Instead, while on a visit to Zurgena in February to see how their home was progressing, they were horrified to discover a deserted building site.

    Mrs Williams said: “We were in shock. We sold our house in England and came here expecting to see a finished property.”

    A downcast Mr Williams said their plot “had not even been started”.

    To make matters worse, they were given no assurances by staff at the Grupo Location real estate agency and were rebuffed with claims that no-one spoke any English.

    Despite eventually agreeing to return their deposit within three weeks, the couple said this week they were still waiting for Location to refund the money.

    Mr Williams said they now faced the prospect of losing everything “through no fault of our own”.

    Another expat couple, Stephanie and Alan Armstrong, said they had initially been impressed by Parador Properties’ “professional presentation” and after a visit to Zurgena eventually paid more than 100,000 euros towards a property.

    But the couple became suspicious when they discovered that construction work had been stopped and that they did not have the necessary bank guarantees.

    Despite their concerns, Parador insisted that they had “every confidence in the integrity of NMV” and were advised to continue with the purchase.

    A legal source consulted by this paper insisted that those affected had a right to damages “even if their entitlement to the house was rescinded by the courts”.

    But he warned expats that they “could miss the boat” if they did not act fast by seeking legal representation.

    Purchasers also face the added problem that they do not own the land or title deeds for their properties – and no homes to show for their troubles.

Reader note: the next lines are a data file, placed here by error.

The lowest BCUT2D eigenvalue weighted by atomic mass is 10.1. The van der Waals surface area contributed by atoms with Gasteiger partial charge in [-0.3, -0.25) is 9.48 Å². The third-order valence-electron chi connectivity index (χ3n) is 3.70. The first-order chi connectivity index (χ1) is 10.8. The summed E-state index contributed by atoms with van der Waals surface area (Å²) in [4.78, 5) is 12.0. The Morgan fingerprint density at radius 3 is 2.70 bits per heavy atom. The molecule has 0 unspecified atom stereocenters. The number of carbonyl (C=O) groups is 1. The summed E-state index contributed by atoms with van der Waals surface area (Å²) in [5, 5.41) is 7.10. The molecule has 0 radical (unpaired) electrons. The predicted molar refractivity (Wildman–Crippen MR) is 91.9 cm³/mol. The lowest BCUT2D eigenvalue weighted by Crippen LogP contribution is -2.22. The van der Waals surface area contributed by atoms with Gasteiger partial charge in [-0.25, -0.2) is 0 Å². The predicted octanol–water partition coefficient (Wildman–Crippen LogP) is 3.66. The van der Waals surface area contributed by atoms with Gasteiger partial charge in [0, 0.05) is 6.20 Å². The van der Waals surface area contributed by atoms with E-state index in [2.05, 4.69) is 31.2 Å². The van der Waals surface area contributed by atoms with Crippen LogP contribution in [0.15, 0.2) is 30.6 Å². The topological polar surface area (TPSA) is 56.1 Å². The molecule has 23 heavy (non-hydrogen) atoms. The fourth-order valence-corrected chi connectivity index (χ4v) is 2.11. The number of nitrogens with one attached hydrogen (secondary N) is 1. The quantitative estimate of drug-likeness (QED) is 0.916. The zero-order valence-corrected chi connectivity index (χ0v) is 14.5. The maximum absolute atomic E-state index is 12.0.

Neither Grupo Location nor Parador Properties were available for comment.

  • #76540
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    Anonymous
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    If these things happen in Spain, one of the most developed countries in the world, I wonder what is happening in Morocco, Cape Verde, Egypt,
    Thailand, Turkey adn Dubai.

    Actually I know one story from cape Verde: it seems that one big company there built many properties with sand taken from the beach i.e. filled with salt. Now, when the costumers are complaining because of the cracks on the walls, they are told that only in wet climate the salt is bad fro the houses…

  • #76542
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    Anonymous
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    I think it’s a big concern that Parador Properties, a British company, are so heavily involved not only in promoting the sale of these houses, but also providing so much reassurance to clients that the homes are legal and the developers trustworthy.

    I have heard Parador Properties mentioned in relation to many other developments with ‘issues’ and I understand that UK Trading Standards are having a look at them.